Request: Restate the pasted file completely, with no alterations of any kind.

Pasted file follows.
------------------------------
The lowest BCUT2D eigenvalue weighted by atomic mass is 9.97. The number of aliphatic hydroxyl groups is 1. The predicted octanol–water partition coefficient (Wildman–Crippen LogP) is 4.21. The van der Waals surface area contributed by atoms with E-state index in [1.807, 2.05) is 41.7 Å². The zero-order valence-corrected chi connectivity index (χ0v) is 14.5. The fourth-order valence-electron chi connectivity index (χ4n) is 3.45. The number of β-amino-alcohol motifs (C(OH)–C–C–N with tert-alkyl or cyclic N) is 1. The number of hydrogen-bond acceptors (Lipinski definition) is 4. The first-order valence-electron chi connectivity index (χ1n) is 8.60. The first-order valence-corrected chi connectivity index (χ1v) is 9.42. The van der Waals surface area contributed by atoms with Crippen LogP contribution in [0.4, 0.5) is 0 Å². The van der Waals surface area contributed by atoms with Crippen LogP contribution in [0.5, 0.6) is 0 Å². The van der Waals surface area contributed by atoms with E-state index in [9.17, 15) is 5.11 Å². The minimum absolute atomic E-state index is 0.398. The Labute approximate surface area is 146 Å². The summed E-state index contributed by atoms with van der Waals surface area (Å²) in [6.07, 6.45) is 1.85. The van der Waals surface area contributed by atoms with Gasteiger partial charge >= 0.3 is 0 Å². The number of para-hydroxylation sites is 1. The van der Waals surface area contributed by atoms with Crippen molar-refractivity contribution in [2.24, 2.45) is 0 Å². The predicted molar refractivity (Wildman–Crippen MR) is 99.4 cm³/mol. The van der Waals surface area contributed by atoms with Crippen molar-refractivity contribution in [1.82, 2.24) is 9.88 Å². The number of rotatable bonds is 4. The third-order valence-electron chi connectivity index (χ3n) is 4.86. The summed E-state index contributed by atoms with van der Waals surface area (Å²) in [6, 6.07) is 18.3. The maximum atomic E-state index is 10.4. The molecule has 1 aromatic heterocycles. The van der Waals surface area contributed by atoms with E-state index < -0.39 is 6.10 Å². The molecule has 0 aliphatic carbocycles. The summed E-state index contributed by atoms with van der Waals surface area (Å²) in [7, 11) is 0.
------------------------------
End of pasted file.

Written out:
The lowest BCUT2D eigenvalue weighted by atomic mass is 9.97. The number of aliphatic hydroxyl groups is 1. The predicted octanol–water partition coefficient (Wildman–Crippen LogP) is 4.21. The van der Waals surface area contributed by atoms with E-state index in [1.807, 2.05) is 41.7 Å². The zero-order valence-corrected chi connectivity index (χ0v) is 14.5. The fourth-order valence-electron chi connectivity index (χ4n) is 3.45. The number of β-amino-alcohol motifs (C(OH)–C–C–N with tert-alkyl or cyclic N) is 1. The number of hydrogen-bond acceptors (Lipinski definition) is 4. The first-order valence-electron chi connectivity index (χ1n) is 8.60. The first-order valence-corrected chi connectivity index (χ1v) is 9.42. The van der Waals surface area contributed by atoms with Crippen LogP contribution in [0.4, 0.5) is 0 Å². The van der Waals surface area contributed by atoms with Crippen LogP contribution in [0.5, 0.6) is 0 Å². The van der Waals surface area contributed by atoms with E-state index in [9.17, 15) is 5.11 Å². The minimum absolute atomic E-state index is 0.398. The Labute approximate surface area is 146 Å². The summed E-state index contributed by atoms with van der Waals surface area (Å²) in [6.07, 6.45) is 1.85. The van der Waals surface area contributed by atoms with Gasteiger partial charge >= 0.3 is 0 Å². The number of para-hydroxylation sites is 1. The van der Waals surface area contributed by atoms with Crippen molar-refractivity contribution in [2.24, 2.45) is 0 Å². The predicted molar refractivity (Wildman–Crippen MR) is 99.4 cm³/mol. The van der Waals surface area contributed by atoms with Crippen molar-refractivity contribution in [1.82, 2.24) is 9.88 Å². The number of rotatable bonds is 4. The third-order valence-electron chi connectivity index (χ3n) is 4.86. The summed E-state index contributed by atoms with van der Waals surface area (Å²) in [6, 6.07) is 18.3. The maximum atomic E-state index is 10.4. The molecule has 1 aromatic heterocycles. The van der Waals surface area contributed by atoms with E-state index < -0.39 is 6.10 Å². The molecule has 0 aliphatic carbocycles. The summed E-state index contributed by atoms with van der Waals surface area (Å²) in [7, 11) is 0.